Foundations of Political Philosophy

Academic Year: 
US Credits: 
ECTS Credits: 
Course Code: 
POLS 5215
Course Description: 

The course focuses on a few of the most fundamental problems of normative political philosophy, regarding the ground and scope of the authority of the state to make and enforce rules that bind its citizens. Most people would agree that the state indeed has such authority, and that citizens are usually under a moral obligation to comply with the rules made by the government. However, there are deep disagreements concerning the source of this authority as well as about its proper limits: what are the goals that the government may or must rightfully pursue and by what means? Under what circumstances are its citizens exempt from the obligation to obey its laws? These are among the questions that will be examined in this course. First, we will discuss different theories of political obligation, i.e. theories about the moral basis of our obligation, if any, to comply with laws. The theories discussed will include consent theories, justice-based theories, and fair-play theories. Second, we will attend to the problem of distributive justice: are material inequalities between citizens unjust, and if so, under what circumstances? Is the state required to pursue some profile of distribution of goods in society, and if so, what characterizes that profile? We will discuss utilitarian, egalitarian, and libertarian accounts of justice. Third, it is widely held that democratic procedures of political decision-making have a special claim to legitimacy. In this context, we will discuss different accounts of the value of democracy as well as some prominent contemporary theoretical doubts about democracy.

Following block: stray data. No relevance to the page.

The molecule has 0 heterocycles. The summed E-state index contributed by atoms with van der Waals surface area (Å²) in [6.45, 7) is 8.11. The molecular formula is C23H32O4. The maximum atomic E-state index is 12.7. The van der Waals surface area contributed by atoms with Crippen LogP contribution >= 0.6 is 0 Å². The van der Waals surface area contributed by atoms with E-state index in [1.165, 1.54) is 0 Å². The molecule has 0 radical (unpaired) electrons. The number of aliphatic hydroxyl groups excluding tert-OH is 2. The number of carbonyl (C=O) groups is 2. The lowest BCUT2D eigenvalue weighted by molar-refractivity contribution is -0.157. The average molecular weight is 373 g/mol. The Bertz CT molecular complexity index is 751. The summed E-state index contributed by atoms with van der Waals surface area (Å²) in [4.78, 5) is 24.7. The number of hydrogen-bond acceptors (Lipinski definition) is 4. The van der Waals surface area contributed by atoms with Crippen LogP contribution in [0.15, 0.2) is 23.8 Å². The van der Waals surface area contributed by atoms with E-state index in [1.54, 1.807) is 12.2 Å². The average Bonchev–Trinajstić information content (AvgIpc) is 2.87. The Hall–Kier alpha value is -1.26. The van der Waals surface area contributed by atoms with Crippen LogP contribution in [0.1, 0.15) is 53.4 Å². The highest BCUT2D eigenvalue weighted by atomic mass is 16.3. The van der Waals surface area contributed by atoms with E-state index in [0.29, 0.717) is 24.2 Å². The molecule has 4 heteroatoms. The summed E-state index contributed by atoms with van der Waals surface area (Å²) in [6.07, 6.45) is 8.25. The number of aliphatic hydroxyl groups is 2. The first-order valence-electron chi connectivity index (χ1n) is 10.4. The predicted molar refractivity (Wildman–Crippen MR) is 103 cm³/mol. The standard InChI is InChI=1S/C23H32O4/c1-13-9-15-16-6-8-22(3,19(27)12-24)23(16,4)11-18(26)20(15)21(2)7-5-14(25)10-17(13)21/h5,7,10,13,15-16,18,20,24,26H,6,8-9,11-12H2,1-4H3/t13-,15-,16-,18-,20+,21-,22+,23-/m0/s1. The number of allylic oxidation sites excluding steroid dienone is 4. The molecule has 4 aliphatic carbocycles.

Learning Outcomes: 

Improving analytical skills, enhancing the ability to reason logically about normative problems, to identify, characterize and evaluate different theoretical positions and arguments, to construct normative arguments of one’s own.


Students are expected to read all the required readings come to the sessions well-prepared with questions and comments that are informed by the readings. The final grade is based upon a midterm exam (30%), a final paper (45%), and participation (25%). In addition, there will be two short in-class exercises that test students’ ability to identify and distinguish between normative, empirical, and conceptual claims, and to identify and evaluate premises, inferences and conclusions of arguments. Performance on these exercises are not graded, but participation is mandatory, and missing them results in reduction of the participation component of the assessment.


No pre-requisites.

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